Standoff over gay marriage licenses wears on, despite supreme court ruling
A clerk in a rural Kentucky county continued to refuse marriage licenses to same-sex couples Thursday in defiance of a mounting pile of federal court orders that reject her claim that her Christian faith should exempt her from licensing a gay union.
The United States Supreme Court, which two months ago legalized gay marriage across the nation, will now be asked to consider whether Rowan County Clerk Kim Davis can continue to deny marriage licenses until her appeal is complete, a process that could drag out for several more months.
“It’s getting tedious. We get torn down, built back up, torn down, built back up,” said David Ermold. He and his partner, David Moore, have been rejected by Davis’ office twice. “It’s emotionally draining that this keeps happening over and over.”
Days after the Supreme Court’s same-sex marriage ruling, Davis announced that her religious convictions prevented her from sanctioning a gay marriage. She refused to issue licenses to any couple, gay or straight.
The American Civil Liberties Union sued her last month on behalf of four couples. U.S. District Judge David Bunning ordered Davis to issue marriage licenses two weeks ago. He later delayed that ruling until Aug. 31 or until the U.S. 6th Circuit Court of Appeals issued a ruling. The appeals court did so on Wednesday, denying Davis’ appeal.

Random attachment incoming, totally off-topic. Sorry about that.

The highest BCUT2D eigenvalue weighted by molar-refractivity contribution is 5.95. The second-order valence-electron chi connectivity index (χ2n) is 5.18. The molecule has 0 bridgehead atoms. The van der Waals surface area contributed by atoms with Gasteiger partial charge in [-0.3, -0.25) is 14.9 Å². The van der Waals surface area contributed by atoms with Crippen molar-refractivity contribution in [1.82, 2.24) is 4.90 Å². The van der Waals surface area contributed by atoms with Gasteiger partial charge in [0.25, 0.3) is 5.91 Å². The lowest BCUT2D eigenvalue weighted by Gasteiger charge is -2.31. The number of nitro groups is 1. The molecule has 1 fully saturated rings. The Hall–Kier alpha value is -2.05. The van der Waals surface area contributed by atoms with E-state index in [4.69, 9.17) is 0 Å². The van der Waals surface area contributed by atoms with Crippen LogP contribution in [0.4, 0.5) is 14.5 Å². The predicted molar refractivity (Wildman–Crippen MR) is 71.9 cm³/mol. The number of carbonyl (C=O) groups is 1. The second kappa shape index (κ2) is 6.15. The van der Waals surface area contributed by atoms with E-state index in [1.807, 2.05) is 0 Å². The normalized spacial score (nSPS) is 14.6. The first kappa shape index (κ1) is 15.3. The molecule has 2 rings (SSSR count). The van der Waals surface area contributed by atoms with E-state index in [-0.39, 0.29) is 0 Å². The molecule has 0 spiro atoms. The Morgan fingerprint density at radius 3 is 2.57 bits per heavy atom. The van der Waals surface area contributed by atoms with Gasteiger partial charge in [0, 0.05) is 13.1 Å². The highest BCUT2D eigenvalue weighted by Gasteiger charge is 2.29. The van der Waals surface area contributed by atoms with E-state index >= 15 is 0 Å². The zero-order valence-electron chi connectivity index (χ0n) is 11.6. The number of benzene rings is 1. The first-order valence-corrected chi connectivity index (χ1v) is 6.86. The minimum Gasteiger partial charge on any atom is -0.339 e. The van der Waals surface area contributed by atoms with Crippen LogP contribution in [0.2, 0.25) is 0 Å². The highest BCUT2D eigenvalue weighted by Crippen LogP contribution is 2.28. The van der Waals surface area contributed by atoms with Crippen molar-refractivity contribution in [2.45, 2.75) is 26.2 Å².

But a deputy clerk in Davis’ office on Thursday told William Smith Jr. and James Yates, a couple for nearly a decade, the office believes Bunning’s delay remains in effect until Aug. 31. He refused to give his name or give them a license.
Smith and Yates, rejected for the third time, left the office shaking their heads in anger and bewilderment.
Davis, meanwhile, sat in her office with the door closed. She talked on the phone, ignoring the commotion as Yates and Smith, trailed by television cameras, poured in through the door and demanded answers.
“The court of appeals did not provide any religious accommodation rights to individuals, which makes little sense because at the end of the day it’s individuals that are carrying out the acts of the office,” said Mat Staver, whose religious law firm Liberty Counsel is representing Davis. “They don’t lose their individual constitutional rights just because they are employed in a public office.”
Staver told The Associated Press he plans to file an emergency petition with the Supreme Court on Thursday or Friday. He wants the court to delay the judge’s order until the appeal is completed, a process that could take several months.